Kentucky graduate Micah Price mentioned Jesus Christ in his speech

A Northern Kentucky high school student’s graduation speech sparked debate this weekend after he urged his classmates to seek Jesus Christ as “your answer” to “the way, the truth and the life.”

He did not receive his diploma and was asked to meet with his school principal for adding the religious message to his pre-approved speech, according to videos he posted on TikTok.

Micah Price said online: “I was told in advance not to bring up Christ. … I did anyway.”

He graduated May 24 from Campbell County High School in Alexandria, about 30 minutes south of Cincinnati. The high school, which has about 1,500 students, is drawn from a predominantly suburban and rural part of the county.

Price said in his speech: “Class, before another word shall come out of my mouth, I must give the honor, the praise and the glory to my lord and savior Jesus Christ, who in his words tells us that he is the light . is the way, the truth and the life. Class, everyone in the audience today, I’m here to tell you that if you don’t have any of these things in your life and can’t seem to find the answer, then my answer. lord and savior is your answer.”

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Teen went to TikTok

After graduating from Northern Kentucky University’s Truist Arena, he said an assistant principal told him he needed to speak to the district school board about what he did because he had gone “off-script” during the speech.

“I went against school policy and rules. I went against that because I serve a higher power because I serve Christ. I only follow God,” he said in a TikTok on Sunday. “So if anyone is wrong, it’s me. I deserve to be punished.’

He went on to say that he’s not sure if it’s normal for him to not receive a diploma days after graduating.

Courtney Sauerbeck, director of schools and community educators for the district, did not respond to a phone call and emailed questions from The Enquirer.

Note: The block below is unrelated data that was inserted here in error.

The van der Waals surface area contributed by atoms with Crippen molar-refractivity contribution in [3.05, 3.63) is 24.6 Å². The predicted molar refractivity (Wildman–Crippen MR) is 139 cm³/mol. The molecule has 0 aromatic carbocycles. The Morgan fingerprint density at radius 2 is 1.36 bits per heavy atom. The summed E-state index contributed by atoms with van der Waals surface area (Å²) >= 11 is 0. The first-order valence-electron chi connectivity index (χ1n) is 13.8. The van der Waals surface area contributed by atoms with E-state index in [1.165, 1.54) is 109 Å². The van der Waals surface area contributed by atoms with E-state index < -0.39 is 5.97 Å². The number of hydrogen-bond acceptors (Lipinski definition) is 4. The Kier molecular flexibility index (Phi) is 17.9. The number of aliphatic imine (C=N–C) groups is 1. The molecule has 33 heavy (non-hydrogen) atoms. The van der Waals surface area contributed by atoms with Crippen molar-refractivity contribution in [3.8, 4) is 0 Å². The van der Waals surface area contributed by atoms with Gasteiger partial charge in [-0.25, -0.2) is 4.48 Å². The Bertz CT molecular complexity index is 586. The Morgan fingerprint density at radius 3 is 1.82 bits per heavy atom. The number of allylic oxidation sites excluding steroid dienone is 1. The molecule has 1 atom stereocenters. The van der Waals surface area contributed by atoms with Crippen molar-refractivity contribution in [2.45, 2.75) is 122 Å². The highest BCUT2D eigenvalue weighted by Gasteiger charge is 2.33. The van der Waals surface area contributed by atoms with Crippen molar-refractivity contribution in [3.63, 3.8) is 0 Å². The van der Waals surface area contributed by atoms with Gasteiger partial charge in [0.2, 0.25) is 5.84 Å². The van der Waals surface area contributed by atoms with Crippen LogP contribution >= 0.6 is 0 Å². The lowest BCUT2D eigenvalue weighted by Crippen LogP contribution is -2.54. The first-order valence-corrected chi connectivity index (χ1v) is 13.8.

However, Superintendent Shelli Wilson told Local 12 in a statement that Price could thank his “lord and savior Jesus Christ” at the beginning of the speech. But he added statements telling his classmates to seek God.

“All speakers were advised that deviation from their submitted speech, or unplanned choices at graduation, could have consequences as with any school assembly,” Wilson said in the statement to Local 12.

‘Take a chill pill’

A video of Price’s speech was posted and shared online and hundreds of people responded to the controversy.

“This is an amazing young man who had the courage to come out and do what most adults are afraid to do! He will be rewarded for sharing the good news of Jesus!” said one Facebook commenter.

‘Send your children to a religious school if you want them to be able to talk freely about your god and all that. This is a public school. In any case, I don’t want to listen to the talk of any religion at my son’s graduation ceremony. I fucking know Well if this student was Muslim and praying y’all would go crazy,” wrote another.

In other comments, people urged the public to attend the next Campbell County Board of Education meeting on June 17 at 6 p.m. at the Alexandria Education Center to support Price.

On Monday, Price posted an update on TikTok saying he is going to get his degree and doesn’t have to talk to the board about the incident anymore.

“I was on the phone today and the director (Holly Phelps) told me it would be just me and her, with no board,” he said.

The recent graduate said the situation has “gotten out of control” and urged people not to call the school or attend the next board meeting. He also indicated that people may have threatened school officials because of his speech.

“Anyone who’s calling certain people and saying they might blow up their house or something – I don’t know – but anyone who’s taking a hateful route into this, I ask that you please just take a cold pill and just take a timeout takes,” he said. said.

According to a Facebook post from his mother, Melonie Neely Farris, Price plans to join the U.S. Air Force.

She wrote: “Micah is called to do what we are all called to do: share the love of Christ, that is exactly what he did and the way I heard things, the entire audience loved it!”

Neither Price nor his mother responded to online requests for comment from The Enquirer.

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